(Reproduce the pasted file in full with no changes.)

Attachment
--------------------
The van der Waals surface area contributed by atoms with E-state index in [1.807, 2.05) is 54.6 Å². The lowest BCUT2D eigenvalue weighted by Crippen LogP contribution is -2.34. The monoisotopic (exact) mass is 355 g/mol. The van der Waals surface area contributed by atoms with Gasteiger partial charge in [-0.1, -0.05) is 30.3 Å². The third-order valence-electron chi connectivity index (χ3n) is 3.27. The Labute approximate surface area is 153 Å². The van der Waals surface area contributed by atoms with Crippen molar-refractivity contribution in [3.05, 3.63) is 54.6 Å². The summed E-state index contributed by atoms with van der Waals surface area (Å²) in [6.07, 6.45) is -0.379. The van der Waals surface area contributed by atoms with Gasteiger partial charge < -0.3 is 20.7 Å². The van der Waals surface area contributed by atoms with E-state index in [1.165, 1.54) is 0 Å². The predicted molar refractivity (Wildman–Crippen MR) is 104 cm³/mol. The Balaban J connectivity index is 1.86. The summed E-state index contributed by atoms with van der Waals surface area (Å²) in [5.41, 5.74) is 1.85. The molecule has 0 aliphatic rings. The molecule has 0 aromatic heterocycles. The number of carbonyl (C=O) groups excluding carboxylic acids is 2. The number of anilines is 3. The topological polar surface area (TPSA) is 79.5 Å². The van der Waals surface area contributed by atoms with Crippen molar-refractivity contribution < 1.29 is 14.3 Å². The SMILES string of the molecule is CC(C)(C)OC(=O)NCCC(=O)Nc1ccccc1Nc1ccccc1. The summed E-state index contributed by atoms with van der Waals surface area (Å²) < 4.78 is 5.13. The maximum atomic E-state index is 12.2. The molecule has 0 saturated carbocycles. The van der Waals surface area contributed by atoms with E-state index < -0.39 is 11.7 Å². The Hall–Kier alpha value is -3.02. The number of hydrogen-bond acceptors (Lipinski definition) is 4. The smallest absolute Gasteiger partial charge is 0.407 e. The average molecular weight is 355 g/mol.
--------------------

The van der Waals surface area contributed by atoms with E-state index in [1.807, 2.05) is 54.6 Å². The lowest BCUT2D eigenvalue weighted by Crippen LogP contribution is -2.34. The monoisotopic (exact) mass is 355 g/mol. The van der Waals surface area contributed by atoms with Gasteiger partial charge in [-0.1, -0.05) is 30.3 Å². The third-order valence-electron chi connectivity index (χ3n) is 3.27. The Labute approximate surface area is 153 Å². The van der Waals surface area contributed by atoms with Crippen molar-refractivity contribution in [3.05, 3.63) is 54.6 Å². The summed E-state index contributed by atoms with van der Waals surface area (Å²) in [6.07, 6.45) is -0.379. The van der Waals surface area contributed by atoms with Gasteiger partial charge < -0.3 is 20.7 Å². The van der Waals surface area contributed by atoms with E-state index in [1.165, 1.54) is 0 Å². The predicted molar refractivity (Wildman–Crippen MR) is 104 cm³/mol. The Balaban J connectivity index is 1.86. The summed E-state index contributed by atoms with van der Waals surface area (Å²) in [5.41, 5.74) is 1.85. The molecule has 0 aliphatic rings. The molecule has 0 aromatic heterocycles. The number of carbonyl (C=O) groups excluding carboxylic acids is 2. The number of anilines is 3. The topological polar surface area (TPSA) is 79.5 Å². The van der Waals surface area contributed by atoms with Crippen molar-refractivity contribution < 1.29 is 14.3 Å². The SMILES string of the molecule is CC(C)(C)OC(=O)NCCC(=O)Nc1ccccc1Nc1ccccc1. The summed E-state index contributed by atoms with van der Waals surface area (Å²) < 4.78 is 5.13. The maximum atomic E-state index is 12.2. The molecule has 0 saturated carbocycles. The van der Waals surface area contributed by atoms with E-state index < -0.39 is 11.7 Å². The Hall–Kier alpha value is -3.02. The number of hydrogen-bond acceptors (Lipinski definition) is 4. The smallest absolute Gasteiger partial charge is 0.407 e. The average molecular weight is 355 g/mol.